flydubai has returned to profitability despite the ongoing grounding of the 737 Max and has received compensation from Boeing. But the airline’s top brass remains frustrated that its growth strategy has been hampered by the Max crisis.
flydubai made a profit of nearly $54 million in the year ending 31 December 2019 on the back of a revenue of $1.6 billion, which was boosted by an undisclosed compensation sum.
14 of flydubai’s 737 Max aircraft have been grounded since March 2019 and the jets will not return to service until the GCAA approves it for flight.
While flydubai has agreed compensation with Boeing over the Max crisis, which has contributed to its 2019 financial results, the grounding resulted in 19% of the airline’s flying schedule being cancelled last year.
CEO Ghaith Al Ghaith, said that the airline had had to manage a number of “unprecedented issues” faced by the aviation industry.
“Our results demonstrate that we have capitalised on the strong fundamentals in our business, but it is regrettable that our growth strategy has been significantly impacted by the grounding of the Boeing 737 Max,” he said.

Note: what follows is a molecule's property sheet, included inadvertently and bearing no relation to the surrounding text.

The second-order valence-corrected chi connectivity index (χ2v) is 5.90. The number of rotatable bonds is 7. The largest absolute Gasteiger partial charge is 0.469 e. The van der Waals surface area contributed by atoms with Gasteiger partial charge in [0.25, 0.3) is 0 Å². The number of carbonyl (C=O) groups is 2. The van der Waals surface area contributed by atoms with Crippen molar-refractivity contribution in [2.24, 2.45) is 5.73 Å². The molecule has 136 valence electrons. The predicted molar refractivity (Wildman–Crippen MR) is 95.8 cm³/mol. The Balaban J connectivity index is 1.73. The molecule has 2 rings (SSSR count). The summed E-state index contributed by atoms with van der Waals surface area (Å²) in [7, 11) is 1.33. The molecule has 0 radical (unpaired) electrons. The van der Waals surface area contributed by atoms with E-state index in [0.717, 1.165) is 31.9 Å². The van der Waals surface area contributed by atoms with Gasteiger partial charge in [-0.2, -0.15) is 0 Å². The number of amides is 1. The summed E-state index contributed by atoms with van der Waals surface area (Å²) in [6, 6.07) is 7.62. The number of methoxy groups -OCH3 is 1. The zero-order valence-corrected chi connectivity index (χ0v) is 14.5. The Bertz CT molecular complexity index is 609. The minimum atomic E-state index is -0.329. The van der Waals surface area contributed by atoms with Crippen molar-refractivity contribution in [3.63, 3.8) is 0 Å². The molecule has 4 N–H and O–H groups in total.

“Whilst 2019 has seen a return to profitability it does not reflect the loss of market position and the unfilled opportunities flydubai could have exploited.”
Al Ghaith said that while the compensation agreement with Boeing had contributed to 2019’s results, it can “in no way compensate for the loss of business opportunity or market share experienced by the airline”.
Francois Oberholzer, CFO at flydubai, said: “We have had to be even more flexible with the abrupt interruption of our growth and fleet strategy.
“Direct operating costs reduced by 17.8%, whilst we saw double digit growth in our yields minimising the reduction in revenue to 2.6% compared to a fall in capacity of 15.8%.
EBITDAR was reported at 29.5% of annual revenue compared to 21.1% in 2018. Ancillary revenues contributed to 8.9% of revenue compared to 9.4% in 2018.flydubai has leased a number of aircraft to increase its fleet capacity while the Max remains grounded. It operates a total of 45 NG 737-800s, including three leased from Smartwings.